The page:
How to Invest in Convertible Bonds

by Tim Plaehn ; Updated July 27, 2017
Convertible bonds can be converted to a set amount of the issuer's common stock.

Convertible bonds are hybrid securities that exhibit return properties of both bonds and stocks. Convertible bonds can be converted to a set amount of the issuer's common stock. Individual convertible bonds should be purchased through a broker that has a bond desk that specializes in the convertible markets. The do-it-yourself investor has the best opportunity for convertible investing through closed end funds--CEFs.

Step 1

Apply for and fund an online broker account if you do not have one. Make sure the money you want to invest in convertible bonds is in the account or make a deposit. According to the Smart Money magazine 2010 Broker Survey, the top rated online brokers are Fidelity, E-Trade and TD Ameritrade.

Step 2

Research the available convertible closed end funds for yield, return and management fees. The Closed End Fund Association--CEFA--database shows 11 CEFs under the convertible securities category. The three largest CEFs in the convertible category are:

Calamos Convertible Opportunities & Income Fund, symbol CHI. Nicholas-Applegate Convertible & Income Fund, symbol NCV. Advent Claymore Convertible Securities & Income Fund, symbol AVK.

Step 3

Select the convertible CEFs that meet your investment criteria and decide how much to invest in each one. The CEFA database provides detailed information on each fund. One opportunity with CEFs is to buy shares trading at a discount to their net asset value--NAV. Use the historic discount and premium to NAV to help you narrow your fund selection.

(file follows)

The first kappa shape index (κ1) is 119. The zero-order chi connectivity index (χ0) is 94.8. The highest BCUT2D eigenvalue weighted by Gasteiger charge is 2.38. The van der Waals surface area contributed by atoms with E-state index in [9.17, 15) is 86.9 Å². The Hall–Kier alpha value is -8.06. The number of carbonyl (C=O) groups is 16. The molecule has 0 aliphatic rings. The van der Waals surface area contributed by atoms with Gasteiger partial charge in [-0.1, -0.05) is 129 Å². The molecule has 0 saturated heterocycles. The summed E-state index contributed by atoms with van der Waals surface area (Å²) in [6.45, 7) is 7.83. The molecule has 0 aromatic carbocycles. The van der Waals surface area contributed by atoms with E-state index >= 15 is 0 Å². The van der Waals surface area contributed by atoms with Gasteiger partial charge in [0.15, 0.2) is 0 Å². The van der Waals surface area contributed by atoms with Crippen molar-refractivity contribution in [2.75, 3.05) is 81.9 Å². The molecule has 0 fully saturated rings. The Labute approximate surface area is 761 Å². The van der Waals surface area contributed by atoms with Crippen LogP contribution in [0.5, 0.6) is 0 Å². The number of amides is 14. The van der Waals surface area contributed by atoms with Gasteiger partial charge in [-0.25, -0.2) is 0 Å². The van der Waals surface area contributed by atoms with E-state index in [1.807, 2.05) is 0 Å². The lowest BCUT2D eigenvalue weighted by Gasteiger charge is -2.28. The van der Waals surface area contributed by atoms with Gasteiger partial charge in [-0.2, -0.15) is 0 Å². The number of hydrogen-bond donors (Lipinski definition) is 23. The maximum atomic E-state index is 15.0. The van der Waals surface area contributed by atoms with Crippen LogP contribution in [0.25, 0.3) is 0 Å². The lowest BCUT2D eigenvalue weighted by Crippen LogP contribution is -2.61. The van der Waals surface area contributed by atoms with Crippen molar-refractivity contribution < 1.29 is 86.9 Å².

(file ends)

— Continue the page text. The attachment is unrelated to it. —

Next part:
Step 4

Buy the selected convertible security closed-end fund shares through the stock trading screen of your online brokerage account. You must enter the stock symbol and number of whole shares you wish to purchase.

Tips

  • The convertible securities CEFs have dividend yields of 5 to 12 percent. These dividends will be deposited in your brokerage account when they are paid. The majority of convertible bonds are issued by companies with lower investment grades. These securities do very well in a strong economy and have trouble in a economic recession. Don't base your investment decisions on past performance. Review a fund's investment objectives and expenses before selecting where to invest.

Warnings

  • Convertible bond prices are influenced by both the bond and stock market trends. It is possible to lose some of your investment in these securities. Do your own research and understand the risk before making any investment decision.

About the Author

Tim Plaehn has been writing financial, investment and trading articles and blogs since 2007. His work has appeared online at Seeking Alpha, Marketwatch.com and various other websites. Plaehn has a bachelor's degree in mathematics from the U.S. Air Force Academy.

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